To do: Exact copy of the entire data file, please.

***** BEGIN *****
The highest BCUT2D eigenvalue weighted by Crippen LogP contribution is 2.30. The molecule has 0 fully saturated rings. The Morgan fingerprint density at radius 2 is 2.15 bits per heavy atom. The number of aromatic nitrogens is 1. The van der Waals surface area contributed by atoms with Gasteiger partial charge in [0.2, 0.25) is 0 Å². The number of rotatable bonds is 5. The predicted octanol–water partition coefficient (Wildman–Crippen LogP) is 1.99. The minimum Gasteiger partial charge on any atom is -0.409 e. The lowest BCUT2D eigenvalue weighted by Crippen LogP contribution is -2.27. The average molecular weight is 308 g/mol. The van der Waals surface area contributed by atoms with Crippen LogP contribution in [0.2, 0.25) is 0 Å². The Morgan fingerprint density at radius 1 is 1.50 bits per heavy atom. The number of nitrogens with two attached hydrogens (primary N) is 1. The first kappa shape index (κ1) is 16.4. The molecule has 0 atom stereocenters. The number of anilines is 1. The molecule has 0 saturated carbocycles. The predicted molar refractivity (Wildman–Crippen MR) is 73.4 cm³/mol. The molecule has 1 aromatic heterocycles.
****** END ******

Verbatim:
The highest BCUT2D eigenvalue weighted by Crippen LogP contribution is 2.30. The molecule has 0 fully saturated rings. The Morgan fingerprint density at radius 2 is 2.15 bits per heavy atom. The number of aromatic nitrogens is 1. The van der Waals surface area contributed by atoms with Gasteiger partial charge in [0.2, 0.25) is 0 Å². The number of rotatable bonds is 5. The predicted octanol–water partition coefficient (Wildman–Crippen LogP) is 1.99. The minimum Gasteiger partial charge on any atom is -0.409 e. The lowest BCUT2D eigenvalue weighted by Crippen LogP contribution is -2.27. The average molecular weight is 308 g/mol. The van der Waals surface area contributed by atoms with Crippen LogP contribution in [0.2, 0.25) is 0 Å². The Morgan fingerprint density at radius 1 is 1.50 bits per heavy atom. The number of nitrogens with two attached hydrogens (primary N) is 1. The first kappa shape index (κ1) is 16.4. The molecule has 0 atom stereocenters. The number of anilines is 1. The molecule has 0 saturated carbocycles. The predicted molar refractivity (Wildman–Crippen MR) is 73.4 cm³/mol. The molecule has 1 aromatic heterocycles.